Old hill tracks between the crofting communities of Luib and Torrin provide a pleasant 11 mile coast to coast circuit linking sea lochs on the north and south side of Skye. In Luib (grid ref 564277), close by the folk museum, a bridge taking the minor road over the burn from Loch nam Madadh Uisge as it makes its way to Loch Ainort. A grassy track strikes off to the left of this, rising up behind the tiny community to run over the open moorland round to Strollamus.
Two miles from Luib the track drops to a bridge over the Allt Strollamus. Just before it spanss the water, an obvious path branches off to the right, crossing a small burn to climb over the heather. It rises through An Slugan and from the watershed descends by Strath Beag to Torrin, meeting the A881 by an old white church building now converted into a house. Follow the road north along the shore of Loch Slapin with Bla Bheinn across the water. Pass by a small marble quarry and just before the road crosses a bridge at the head of the sea loch, a track branches off to the right, leading to Loch na Sguabaidh.
The way continues through Strath Mor to Lochain Stratha Mhoir and from there a path skirts round the hillside, dropping down to Luib to emerge on to the road by the bridge.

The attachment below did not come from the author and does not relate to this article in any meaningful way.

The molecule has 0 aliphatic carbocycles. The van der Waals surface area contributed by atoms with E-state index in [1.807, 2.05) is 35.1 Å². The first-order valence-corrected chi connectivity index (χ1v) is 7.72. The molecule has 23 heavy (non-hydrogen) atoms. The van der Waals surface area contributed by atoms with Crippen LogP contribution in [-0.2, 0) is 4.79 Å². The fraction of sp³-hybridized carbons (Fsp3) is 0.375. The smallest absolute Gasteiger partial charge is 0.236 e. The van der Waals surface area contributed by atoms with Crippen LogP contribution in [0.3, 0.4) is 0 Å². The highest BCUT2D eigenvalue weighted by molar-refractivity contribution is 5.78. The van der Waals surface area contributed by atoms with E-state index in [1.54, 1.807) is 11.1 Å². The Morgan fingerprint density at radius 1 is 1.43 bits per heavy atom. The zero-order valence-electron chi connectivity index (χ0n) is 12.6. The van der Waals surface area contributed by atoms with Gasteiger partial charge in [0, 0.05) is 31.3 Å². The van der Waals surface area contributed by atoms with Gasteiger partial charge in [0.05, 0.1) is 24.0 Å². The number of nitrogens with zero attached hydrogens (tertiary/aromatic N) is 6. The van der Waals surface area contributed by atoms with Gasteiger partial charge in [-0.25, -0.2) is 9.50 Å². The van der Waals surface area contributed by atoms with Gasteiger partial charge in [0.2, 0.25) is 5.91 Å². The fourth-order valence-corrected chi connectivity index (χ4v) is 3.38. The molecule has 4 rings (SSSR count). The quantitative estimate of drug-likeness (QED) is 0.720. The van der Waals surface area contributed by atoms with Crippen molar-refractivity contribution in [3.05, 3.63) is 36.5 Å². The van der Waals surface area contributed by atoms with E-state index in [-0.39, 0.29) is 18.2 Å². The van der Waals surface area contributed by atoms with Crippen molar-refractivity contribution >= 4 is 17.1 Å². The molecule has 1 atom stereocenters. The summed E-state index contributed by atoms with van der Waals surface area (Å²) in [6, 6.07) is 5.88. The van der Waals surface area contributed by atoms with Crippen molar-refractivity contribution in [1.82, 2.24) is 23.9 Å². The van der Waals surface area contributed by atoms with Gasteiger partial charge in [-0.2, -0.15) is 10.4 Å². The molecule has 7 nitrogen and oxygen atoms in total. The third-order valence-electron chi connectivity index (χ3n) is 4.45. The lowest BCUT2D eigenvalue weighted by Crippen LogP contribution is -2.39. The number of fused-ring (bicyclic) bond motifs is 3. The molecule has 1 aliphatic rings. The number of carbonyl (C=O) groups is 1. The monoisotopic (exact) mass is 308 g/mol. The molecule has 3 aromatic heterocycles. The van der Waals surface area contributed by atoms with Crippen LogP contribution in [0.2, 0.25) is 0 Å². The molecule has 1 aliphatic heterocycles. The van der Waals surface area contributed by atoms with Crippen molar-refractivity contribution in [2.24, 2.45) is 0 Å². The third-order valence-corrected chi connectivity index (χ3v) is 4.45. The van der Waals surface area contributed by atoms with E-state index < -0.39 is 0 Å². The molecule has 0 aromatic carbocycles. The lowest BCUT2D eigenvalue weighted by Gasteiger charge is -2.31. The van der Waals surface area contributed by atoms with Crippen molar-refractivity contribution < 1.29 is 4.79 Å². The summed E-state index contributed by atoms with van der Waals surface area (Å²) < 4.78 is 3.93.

The striking rock formations of the Trotternish Ridge stretch north from Portree and can be followed all the way to Rubha Hunish on the northern tip of Skye. The route makes an excellent backpacking adventure. I covered it in two days and an evening, camping on the ridge along the way. You can set off from Achachork (grid ref 479461) two miles north of Portree or climb on to the ridge from Loch Fada (grid ref 491492) a little further up the road to Staffin. Either way, the first summit you encounter is A'Chorra-bheinn, a baby of a hill at only 459 metres high. The walk throughout is over a carpet of tussocky grass, heather and boulders and in places there is a path while elsewhere sheep tracks go in the right direction. Navigation is easy in clear weather but in mist care should be taken when route finding as the cliffs and crags can conspire against the unwary. The Storr at 719 metres is the highest point on the ridge and below it is the Old Man of Storr, a 50 metre pinnacle of rock and decomposing basalt. First climbed in 1955, it is a spectacular yet fragile sight. From The Storr north there are impressive sea views and Beinn Edra is the next major top, a fairly demanding climb leading to the stony summit. More geological wonders await after the ridge walk drops to cross the single track Staffin to Uig road. Beyond this a narrow path skirts below the cliffs to a rocky pass called the Quiraing where a pinnacle of rock called the Needle is to be found below The Table, a perfectly flat grassy plateau. To continue the ridge walk, you must return to the road and head over Meall na Suiramach. Alternatively cut the route short and follow the path on from the Quiraing down to Flodigarry passing by Loch Hasco and Loch Laingaig which make fine pools for a swim on a hot summer day.